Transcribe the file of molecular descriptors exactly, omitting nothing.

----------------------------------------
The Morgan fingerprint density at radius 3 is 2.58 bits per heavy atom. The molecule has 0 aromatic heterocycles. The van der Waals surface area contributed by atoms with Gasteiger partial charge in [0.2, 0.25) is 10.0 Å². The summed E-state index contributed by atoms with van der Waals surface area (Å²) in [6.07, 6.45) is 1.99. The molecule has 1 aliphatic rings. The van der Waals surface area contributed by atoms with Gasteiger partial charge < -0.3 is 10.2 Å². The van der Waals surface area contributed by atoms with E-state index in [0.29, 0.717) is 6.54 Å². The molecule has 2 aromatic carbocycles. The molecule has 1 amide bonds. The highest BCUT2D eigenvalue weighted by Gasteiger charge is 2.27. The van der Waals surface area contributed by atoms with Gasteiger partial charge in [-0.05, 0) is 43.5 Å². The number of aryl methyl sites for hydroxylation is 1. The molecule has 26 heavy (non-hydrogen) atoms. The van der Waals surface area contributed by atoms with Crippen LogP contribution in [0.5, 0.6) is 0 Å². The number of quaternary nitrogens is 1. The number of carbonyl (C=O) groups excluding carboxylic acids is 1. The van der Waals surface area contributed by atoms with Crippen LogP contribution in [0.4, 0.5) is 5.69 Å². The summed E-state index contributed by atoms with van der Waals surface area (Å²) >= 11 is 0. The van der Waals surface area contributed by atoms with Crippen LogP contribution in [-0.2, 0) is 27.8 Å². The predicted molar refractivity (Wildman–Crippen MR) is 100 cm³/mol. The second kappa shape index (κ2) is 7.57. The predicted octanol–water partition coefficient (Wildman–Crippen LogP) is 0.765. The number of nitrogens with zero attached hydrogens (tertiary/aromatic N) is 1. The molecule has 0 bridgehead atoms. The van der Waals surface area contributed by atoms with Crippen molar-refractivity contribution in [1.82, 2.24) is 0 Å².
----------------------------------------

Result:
The Morgan fingerprint density at radius 3 is 2.58 bits per heavy atom. The molecule has 0 aromatic heterocycles. The van der Waals surface area contributed by atoms with Gasteiger partial charge in [0.2, 0.25) is 10.0 Å². The summed E-state index contributed by atoms with van der Waals surface area (Å²) in [6.07, 6.45) is 1.99. The molecule has 1 aliphatic rings. The van der Waals surface area contributed by atoms with Gasteiger partial charge < -0.3 is 10.2 Å². The van der Waals surface area contributed by atoms with E-state index in [0.29, 0.717) is 6.54 Å². The molecule has 2 aromatic carbocycles. The molecule has 1 amide bonds. The highest BCUT2D eigenvalue weighted by Gasteiger charge is 2.27. The van der Waals surface area contributed by atoms with Gasteiger partial charge in [-0.05, 0) is 43.5 Å². The number of aryl methyl sites for hydroxylation is 1. The molecule has 26 heavy (non-hydrogen) atoms. The van der Waals surface area contributed by atoms with Crippen LogP contribution in [0.5, 0.6) is 0 Å². The number of quaternary nitrogens is 1. The number of carbonyl (C=O) groups excluding carboxylic acids is 1. The van der Waals surface area contributed by atoms with Crippen LogP contribution in [0.4, 0.5) is 5.69 Å². The summed E-state index contributed by atoms with van der Waals surface area (Å²) >= 11 is 0. The van der Waals surface area contributed by atoms with Crippen LogP contribution in [-0.2, 0) is 27.8 Å². The predicted molar refractivity (Wildman–Crippen MR) is 100 cm³/mol. The second kappa shape index (κ2) is 7.57. The predicted octanol–water partition coefficient (Wildman–Crippen LogP) is 0.765. The number of nitrogens with zero attached hydrogens (tertiary/aromatic N) is 1. The molecule has 0 bridgehead atoms. The van der Waals surface area contributed by atoms with Crippen molar-refractivity contribution in [1.82, 2.24) is 0 Å².